Trade union Unison is to push ahead with its legal challenge to foundation trust regulator Monitor over its interpretation of the private patient income cap.
The move could see Monitor's top team appearing before a judge to defend its interpretation of the Health Act 2003, which stipulated that the proportion of income a foundation could earn from private patients should be capped at its 2002-03 level.
Last month Monitor admitted its interpretation of the law had been "too permissive" and said it would tighten its rules from April to make foundations declare private income gained through joint ventures and arm's-length companies.
Monitor had hoped the partial climbdown would be enough to get Unison to drop its case - which the Department of Health's legal advisers have said is watertight. But Unison will today tell Monitor it is proceeding with the judicial review.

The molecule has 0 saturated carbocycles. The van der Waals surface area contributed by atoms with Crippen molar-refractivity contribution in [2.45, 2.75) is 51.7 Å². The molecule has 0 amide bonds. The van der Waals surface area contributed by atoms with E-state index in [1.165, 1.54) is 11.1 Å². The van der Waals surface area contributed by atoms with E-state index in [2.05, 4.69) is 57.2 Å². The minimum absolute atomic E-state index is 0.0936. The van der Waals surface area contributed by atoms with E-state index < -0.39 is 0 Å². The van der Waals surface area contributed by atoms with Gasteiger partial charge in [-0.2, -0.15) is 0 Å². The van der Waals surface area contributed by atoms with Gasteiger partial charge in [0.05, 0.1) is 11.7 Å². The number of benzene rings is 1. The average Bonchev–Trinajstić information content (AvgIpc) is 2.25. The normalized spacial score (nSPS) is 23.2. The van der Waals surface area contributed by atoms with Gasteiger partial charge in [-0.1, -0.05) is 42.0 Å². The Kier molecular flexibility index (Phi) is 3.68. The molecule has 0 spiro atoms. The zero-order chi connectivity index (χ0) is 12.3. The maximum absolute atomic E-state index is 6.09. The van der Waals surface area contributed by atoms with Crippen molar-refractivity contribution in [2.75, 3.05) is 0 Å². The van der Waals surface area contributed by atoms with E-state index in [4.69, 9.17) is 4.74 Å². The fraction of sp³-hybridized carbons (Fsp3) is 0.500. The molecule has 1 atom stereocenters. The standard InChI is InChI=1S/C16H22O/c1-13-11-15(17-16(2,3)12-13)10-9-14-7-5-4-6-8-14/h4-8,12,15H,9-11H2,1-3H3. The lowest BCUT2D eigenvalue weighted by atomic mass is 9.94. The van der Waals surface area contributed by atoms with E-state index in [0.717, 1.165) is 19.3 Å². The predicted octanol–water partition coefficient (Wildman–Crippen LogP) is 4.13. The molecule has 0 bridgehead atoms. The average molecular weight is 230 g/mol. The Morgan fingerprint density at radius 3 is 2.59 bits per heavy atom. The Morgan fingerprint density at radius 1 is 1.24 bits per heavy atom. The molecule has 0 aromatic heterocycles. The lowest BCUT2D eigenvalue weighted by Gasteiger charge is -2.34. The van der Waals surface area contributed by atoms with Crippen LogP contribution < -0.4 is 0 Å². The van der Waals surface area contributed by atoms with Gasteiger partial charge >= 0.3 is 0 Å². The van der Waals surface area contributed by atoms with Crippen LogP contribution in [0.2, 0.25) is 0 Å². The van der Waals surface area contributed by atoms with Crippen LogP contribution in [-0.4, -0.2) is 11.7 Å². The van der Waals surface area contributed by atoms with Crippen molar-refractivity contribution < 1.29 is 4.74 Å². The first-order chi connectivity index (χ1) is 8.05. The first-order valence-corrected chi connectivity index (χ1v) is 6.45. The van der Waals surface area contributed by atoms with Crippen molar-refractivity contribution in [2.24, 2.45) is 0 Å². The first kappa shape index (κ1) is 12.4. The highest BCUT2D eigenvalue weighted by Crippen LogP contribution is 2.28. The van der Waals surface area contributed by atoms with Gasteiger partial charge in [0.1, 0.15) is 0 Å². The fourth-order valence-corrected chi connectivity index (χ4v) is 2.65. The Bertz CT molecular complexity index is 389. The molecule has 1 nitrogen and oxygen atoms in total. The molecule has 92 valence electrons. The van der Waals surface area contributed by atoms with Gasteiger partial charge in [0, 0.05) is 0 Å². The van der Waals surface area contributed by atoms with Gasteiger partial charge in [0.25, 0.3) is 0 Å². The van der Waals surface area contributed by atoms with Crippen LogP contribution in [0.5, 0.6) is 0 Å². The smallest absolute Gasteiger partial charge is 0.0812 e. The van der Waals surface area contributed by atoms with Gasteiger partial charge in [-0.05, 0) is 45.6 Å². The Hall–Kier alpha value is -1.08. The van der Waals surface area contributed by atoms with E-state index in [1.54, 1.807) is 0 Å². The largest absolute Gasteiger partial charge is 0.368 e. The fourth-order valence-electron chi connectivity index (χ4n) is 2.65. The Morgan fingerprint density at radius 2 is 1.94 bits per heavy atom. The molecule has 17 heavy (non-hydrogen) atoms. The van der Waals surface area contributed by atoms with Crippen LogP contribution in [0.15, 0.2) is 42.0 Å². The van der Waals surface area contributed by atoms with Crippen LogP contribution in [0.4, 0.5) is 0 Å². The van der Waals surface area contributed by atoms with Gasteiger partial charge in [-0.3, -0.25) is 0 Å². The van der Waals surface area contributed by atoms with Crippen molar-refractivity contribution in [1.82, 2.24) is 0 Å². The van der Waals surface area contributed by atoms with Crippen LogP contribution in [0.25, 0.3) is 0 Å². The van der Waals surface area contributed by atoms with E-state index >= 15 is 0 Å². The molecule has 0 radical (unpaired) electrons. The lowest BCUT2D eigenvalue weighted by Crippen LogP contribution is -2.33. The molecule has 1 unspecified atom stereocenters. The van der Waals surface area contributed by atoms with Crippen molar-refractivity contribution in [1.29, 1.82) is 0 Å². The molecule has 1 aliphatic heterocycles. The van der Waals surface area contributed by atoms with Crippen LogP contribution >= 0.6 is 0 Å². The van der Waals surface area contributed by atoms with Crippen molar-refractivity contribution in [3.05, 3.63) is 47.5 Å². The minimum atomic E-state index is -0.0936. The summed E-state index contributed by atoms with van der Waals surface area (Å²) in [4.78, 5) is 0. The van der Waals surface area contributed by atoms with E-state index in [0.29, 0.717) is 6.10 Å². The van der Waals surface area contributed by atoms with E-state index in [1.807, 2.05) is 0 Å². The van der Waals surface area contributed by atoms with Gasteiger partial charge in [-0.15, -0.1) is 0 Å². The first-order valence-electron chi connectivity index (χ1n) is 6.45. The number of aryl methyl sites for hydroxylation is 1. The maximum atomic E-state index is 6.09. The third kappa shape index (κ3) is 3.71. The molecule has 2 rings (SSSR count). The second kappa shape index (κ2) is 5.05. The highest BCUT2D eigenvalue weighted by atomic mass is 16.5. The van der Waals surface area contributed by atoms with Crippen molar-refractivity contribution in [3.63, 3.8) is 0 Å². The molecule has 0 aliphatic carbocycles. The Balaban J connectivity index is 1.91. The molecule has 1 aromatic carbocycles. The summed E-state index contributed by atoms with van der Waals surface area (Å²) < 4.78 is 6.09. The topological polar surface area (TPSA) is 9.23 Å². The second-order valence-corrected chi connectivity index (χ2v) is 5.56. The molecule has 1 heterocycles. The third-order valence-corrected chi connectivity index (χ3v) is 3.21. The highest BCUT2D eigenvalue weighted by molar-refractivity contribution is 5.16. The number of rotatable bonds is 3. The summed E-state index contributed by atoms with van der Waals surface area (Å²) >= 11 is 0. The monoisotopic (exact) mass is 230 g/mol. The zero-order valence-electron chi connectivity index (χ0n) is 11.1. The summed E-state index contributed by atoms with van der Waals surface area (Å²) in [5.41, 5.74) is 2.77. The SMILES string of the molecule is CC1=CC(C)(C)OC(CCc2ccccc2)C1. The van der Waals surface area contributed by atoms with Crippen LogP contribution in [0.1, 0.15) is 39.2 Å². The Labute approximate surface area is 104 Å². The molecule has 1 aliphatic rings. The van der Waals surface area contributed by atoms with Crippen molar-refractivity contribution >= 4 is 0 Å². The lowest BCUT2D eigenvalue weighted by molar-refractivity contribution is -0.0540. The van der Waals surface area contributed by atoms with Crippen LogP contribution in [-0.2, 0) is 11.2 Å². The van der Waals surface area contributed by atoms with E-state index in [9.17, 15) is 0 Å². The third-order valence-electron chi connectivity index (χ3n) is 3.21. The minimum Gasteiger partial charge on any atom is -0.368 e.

Unison head of health Karen Jennings told HSJ: "The cap was a key decider for many MPs who had severe reservations about voting foundation trusts into existence. [It] was put there to ensure that NHS patients were not pushed to the end of the waiting list and treated as the poor relations to paying patients."
Monitor has made no secret of its talks with the DH over changing the law to remove or substantially dilute the cap. Such a change could be easier to get through a Conservative-led Parliament, but Unison will hope to garner public opposition for such a change through its legal case.
Foundations declared private patient earnings of£165m last financial year, but an interpretation as sought by Unison could increase that by 70 per cent to£281m.